So tonight was the final episode of the only show on TV that I've been fanatical about watching. Although the series as a whole has been outstanding, and provided excellent entertainment week after week, I can't help but feel that the season finale wasn't as crisp and stunning as it could have been. I'm not going to attempt to tell the writers what they should or should not have done, but I will bring up a few points as a viewer:
> Nikki / Jessica was never fully explained. Was the "evil" side just a split personality? Was it actually a real person who passed away and somehow "melded" with her sister? The development arc for this particular character just never seemed to click for me. I actually enjoyed her side stories earlier in the season, but as time went on I never got the feeling that it was ever making complete sense. To be perfectly honest, I kept waiting for a scene where we'd see the evil sister (or her spirit, or something) coming out of the good sister, or some sort of explanation in relation to mirrors.
One more quick note on her, it seemed a pretty simple thing to me that she should have pretended to go along with Linderman when she and her husband were at gunpoint in the penthouse. Instead of letting her husband take a bullet, she could have easily acted like she was turning on him and then taken Linderman out with her super strength. Duh!
> Why didn't Hiro ever use his powers to go back just a few minutes and correct quick mistakes? Although the series made a big deal about his lack of self-confidence being the reason that he couldn't control his powers, he got it together at the end– but for some reason, he still didn't seem to really use his powers to their full potential. For example, as he's training with his father, Ando leaves (on his way to being probably killed) and instead of simply jumping back in time 10 minutes before he left to stop him, Hiro seems to sort of chase him down as Sylar's choking him, etc.. etc.. It might have been more dramatic, but not very logical.
Going further, the point where Hiro stabs Sylar was highly anticlimactic and improbable. They've showed Sylar several times as quite capable of defending himself, yet Hiro can just run up to him (without stopping time) and just stab him? Huh?
> Why were the writers so hell-bent to have Peter "killed" as a way of avoiding the explosion? He made it seem so permanent and grim, yet with his regeneration powers he could have easily taken a bullet to the head and recovered from it afterwards. The wife pointed out that since he had already absorbed flight powers, he could have flown away from New York and exploded at a safe distance from the city, thus negating the need for Nathan's (presumed) death.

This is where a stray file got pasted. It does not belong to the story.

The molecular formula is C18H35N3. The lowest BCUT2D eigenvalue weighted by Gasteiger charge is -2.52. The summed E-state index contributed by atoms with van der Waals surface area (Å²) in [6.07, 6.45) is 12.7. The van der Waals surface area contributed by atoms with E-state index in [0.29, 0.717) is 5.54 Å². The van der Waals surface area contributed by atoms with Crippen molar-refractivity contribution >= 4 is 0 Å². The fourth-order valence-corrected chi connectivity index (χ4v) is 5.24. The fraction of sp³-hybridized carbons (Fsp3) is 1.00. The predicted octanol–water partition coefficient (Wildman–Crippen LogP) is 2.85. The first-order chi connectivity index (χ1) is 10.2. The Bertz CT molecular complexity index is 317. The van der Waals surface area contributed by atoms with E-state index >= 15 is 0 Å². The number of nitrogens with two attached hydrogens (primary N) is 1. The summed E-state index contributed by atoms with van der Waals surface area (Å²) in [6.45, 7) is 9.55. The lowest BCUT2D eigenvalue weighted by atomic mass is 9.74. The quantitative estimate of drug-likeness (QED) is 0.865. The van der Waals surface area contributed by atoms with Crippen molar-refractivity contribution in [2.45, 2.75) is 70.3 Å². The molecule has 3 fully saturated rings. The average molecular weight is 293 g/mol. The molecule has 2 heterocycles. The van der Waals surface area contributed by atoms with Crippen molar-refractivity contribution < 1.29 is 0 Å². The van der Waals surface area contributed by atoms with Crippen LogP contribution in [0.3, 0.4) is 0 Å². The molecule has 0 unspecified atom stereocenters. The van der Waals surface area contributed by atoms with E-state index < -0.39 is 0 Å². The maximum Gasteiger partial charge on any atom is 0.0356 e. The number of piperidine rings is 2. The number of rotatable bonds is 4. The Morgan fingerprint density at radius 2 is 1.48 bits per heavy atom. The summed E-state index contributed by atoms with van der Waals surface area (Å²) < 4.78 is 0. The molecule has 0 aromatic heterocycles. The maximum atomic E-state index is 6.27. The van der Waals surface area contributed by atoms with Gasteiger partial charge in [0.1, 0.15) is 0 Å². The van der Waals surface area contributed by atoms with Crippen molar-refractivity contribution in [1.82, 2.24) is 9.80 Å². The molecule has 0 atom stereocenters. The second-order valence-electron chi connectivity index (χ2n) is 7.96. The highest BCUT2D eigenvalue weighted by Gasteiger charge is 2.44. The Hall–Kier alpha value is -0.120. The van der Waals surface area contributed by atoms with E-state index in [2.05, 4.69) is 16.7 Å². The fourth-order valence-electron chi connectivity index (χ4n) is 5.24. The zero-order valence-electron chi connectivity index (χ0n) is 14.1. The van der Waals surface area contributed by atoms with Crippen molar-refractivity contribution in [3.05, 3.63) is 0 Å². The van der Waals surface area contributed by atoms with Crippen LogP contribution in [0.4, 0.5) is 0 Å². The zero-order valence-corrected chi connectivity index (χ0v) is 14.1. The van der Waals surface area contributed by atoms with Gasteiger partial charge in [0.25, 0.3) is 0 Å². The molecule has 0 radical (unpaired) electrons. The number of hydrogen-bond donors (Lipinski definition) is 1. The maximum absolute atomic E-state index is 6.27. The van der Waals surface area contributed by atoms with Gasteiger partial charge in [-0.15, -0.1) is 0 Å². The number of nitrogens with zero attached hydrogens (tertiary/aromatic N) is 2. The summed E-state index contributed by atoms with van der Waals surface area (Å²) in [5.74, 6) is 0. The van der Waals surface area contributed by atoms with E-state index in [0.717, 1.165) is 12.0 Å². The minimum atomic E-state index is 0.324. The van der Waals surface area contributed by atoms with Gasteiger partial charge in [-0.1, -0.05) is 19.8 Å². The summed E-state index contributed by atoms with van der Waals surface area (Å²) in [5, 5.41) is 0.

> Why did the mind-reading guy all of a sudden seem to lose every lick of sense in his head and think that he could take out Sylar with a simple gun? He's seen with these people can do, and he should have realized that it was complete suicide to try such a dumb stunt… for someone so concerned about his pregnant wife, that seemed a little bit out of character and stupid.
These are just a few quick things off the top of my head that bugged me as a fan, and let me be clear — I'm not saying this to knock the show at all. In fact, I have a lot of respect for what the writers and actors have pulled off. I don't think for a moment that it's easy to create the kind of serialized programming that they've done, especially at the level of quality that the show has been at. In complete seriousness, this has been my favorite TV show in a long, long time… but just because I like it doesn't mean that the nitpicky critical side of me goes away. ; )
Anybody else a fan of the show and have some thoughts on the finale or the series as a whole?
Brad still loves Transformers, he's on Marvel Puzzle Quest when nobody's looking, and his favorite game of all time is a toss-up between the first Mass Effect and The Witcher 3. You can catch his written work here at GameCritics and you can hear him weekly on the @SoVideogames Podcast. Follow Brad on Twitter and Instagram at @BradGallaway, or contact him via email:
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